How To Not Die While Photographing Bears

Nothing is truly exciting until there is a risk of dying involved. While photographing wild animals, one wrong move and you’re their next meal. Michael Leggero, a nature photography, shared his experience photographing bears, and explained how to get the best shots while keeping safe.

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Animal photography can be a portal into another part of the world. It’s a way to see animals living their everyday life, capturing snapshots of them without intruding, leaving them alone in their natural habitat. It is a far more ethical way of viewing animals than a zoo, and it’s a way to see them as they really live. Bears are particarlly interesting because they aren’t as threatening as a lion per say, they aren’t strictly carnivourous beings always on the hunt, most of their diet in fact is berries.

 

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The best way to find a bear is to set up shop by a berry patch. Find a good sized patch and give yourself a little distance. Sooner or later a bear will come to eat.

“The bear is happy sitting there and eating for hours at a time. This is the safest way to work with these animals—when they are happy and content,” Leggero said.

As long as you are quiet and don’t do anything to disturb the feasting animal, it will leave you alone, free to get as many shots as possible.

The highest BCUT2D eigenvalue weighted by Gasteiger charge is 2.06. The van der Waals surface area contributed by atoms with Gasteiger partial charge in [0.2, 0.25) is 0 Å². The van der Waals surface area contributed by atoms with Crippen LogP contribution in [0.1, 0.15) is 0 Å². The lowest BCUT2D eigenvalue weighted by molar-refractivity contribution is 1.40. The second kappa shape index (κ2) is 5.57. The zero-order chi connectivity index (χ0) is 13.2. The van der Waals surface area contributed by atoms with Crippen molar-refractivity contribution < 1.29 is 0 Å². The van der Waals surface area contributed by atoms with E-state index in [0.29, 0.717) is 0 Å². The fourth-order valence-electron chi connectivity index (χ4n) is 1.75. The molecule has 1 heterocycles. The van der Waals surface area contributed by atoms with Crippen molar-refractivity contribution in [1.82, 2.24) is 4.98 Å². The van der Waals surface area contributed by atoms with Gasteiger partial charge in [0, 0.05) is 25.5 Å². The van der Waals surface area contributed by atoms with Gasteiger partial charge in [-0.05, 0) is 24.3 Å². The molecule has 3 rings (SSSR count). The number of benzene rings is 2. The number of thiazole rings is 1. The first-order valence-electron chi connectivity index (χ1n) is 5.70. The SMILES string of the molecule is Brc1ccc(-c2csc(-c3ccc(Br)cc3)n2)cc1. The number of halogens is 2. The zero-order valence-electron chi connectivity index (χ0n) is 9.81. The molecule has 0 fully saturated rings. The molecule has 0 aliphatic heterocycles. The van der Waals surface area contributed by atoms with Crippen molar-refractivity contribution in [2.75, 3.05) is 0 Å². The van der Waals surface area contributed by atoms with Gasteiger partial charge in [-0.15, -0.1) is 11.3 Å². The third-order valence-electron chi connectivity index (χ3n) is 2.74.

Though these bears may be content while eating, it is still best to keep a good amount of ground between you and the wild animal. A 400-600mm lens is recommended, find the best spot and set up with a tripod. For the best shots keep the shutter speed at 500 and an aperature of 4-5.6, any smaller of an aperture and the background will not have any blur, distracting from the subject of the photo, the bear.

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It is even possible to safely get the bear’s attention, to have it face your lens without bringing a threat to yourself.

“If you want to get his attention, don’t wave your arms or make big movements. That will usually scare him away. Simply use a whistle. One quick sound will make him look up, and if you are lucky, he will look right into your lens. Once he realizes that you aren’t moving towards him aggressively he will usually go back to eating,” said Leggero.

 

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Another good way to capture the wild bear is from the safety of a car. In national parks, you can often see these creatures from the side of the road, simply slowing down to take some pictures can prove to be some of the best shots. This can sometimes create a “bear jam,” as Leggero puts it. The cars behind you also slow down to see the animal, and suddenly there are tons of tourists making noise. While this can sometimes scare away the bear, other times it will capture it’s attention. It’ll look around and if you’re lucky, even stand on it’s hindlegs to get a better view, providing an incredible photography oppurtunity.

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Keep in mind that these are wild animals and can be unpredictable. While bear attacks are a rarity it’s always better to be safe than sorry. Before going out in the wild, educate yourself on bear behavior and how to best handle an aggresive bear.

-William Voges

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